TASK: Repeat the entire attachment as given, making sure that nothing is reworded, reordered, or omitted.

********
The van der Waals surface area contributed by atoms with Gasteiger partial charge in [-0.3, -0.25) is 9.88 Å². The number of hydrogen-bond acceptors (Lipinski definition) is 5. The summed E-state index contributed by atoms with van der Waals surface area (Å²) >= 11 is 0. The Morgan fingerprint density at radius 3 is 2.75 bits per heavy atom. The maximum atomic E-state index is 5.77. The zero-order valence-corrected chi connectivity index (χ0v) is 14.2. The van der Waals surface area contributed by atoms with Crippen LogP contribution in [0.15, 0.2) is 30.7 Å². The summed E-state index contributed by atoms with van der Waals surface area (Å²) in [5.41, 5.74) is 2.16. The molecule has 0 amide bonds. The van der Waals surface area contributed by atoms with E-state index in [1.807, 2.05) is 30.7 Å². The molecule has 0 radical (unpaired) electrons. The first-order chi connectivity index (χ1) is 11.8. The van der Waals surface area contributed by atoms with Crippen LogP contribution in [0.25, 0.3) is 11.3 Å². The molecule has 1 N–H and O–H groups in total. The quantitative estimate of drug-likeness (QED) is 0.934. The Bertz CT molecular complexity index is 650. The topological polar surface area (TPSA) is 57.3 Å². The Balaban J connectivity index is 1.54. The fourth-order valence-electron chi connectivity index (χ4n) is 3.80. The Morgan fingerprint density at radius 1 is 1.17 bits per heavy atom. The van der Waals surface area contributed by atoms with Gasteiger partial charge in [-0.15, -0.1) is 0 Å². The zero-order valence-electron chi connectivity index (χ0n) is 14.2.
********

The van der Waals surface area contributed by atoms with Gasteiger partial charge in [-0.3, -0.25) is 9.88 Å². The number of hydrogen-bond acceptors (Lipinski definition) is 5. The summed E-state index contributed by atoms with van der Waals surface area (Å²) >= 11 is 0. The Morgan fingerprint density at radius 3 is 2.75 bits per heavy atom. The maximum atomic E-state index is 5.77. The zero-order valence-corrected chi connectivity index (χ0v) is 14.2. The van der Waals surface area contributed by atoms with Crippen LogP contribution in [0.15, 0.2) is 30.7 Å². The summed E-state index contributed by atoms with van der Waals surface area (Å²) in [5.41, 5.74) is 2.16. The molecule has 0 amide bonds. The van der Waals surface area contributed by atoms with E-state index in [1.807, 2.05) is 30.7 Å². The molecule has 0 radical (unpaired) electrons. The first-order chi connectivity index (χ1) is 11.8. The van der Waals surface area contributed by atoms with Crippen LogP contribution in [0.25, 0.3) is 11.3 Å². The molecule has 1 N–H and O–H groups in total. The quantitative estimate of drug-likeness (QED) is 0.934. The Bertz CT molecular complexity index is 650. The topological polar surface area (TPSA) is 57.3 Å². The Balaban J connectivity index is 1.54. The fourth-order valence-electron chi connectivity index (χ4n) is 3.80. The Morgan fingerprint density at radius 1 is 1.17 bits per heavy atom. The van der Waals surface area contributed by atoms with Gasteiger partial charge in [-0.15, -0.1) is 0 Å². The zero-order valence-electron chi connectivity index (χ0n) is 14.2.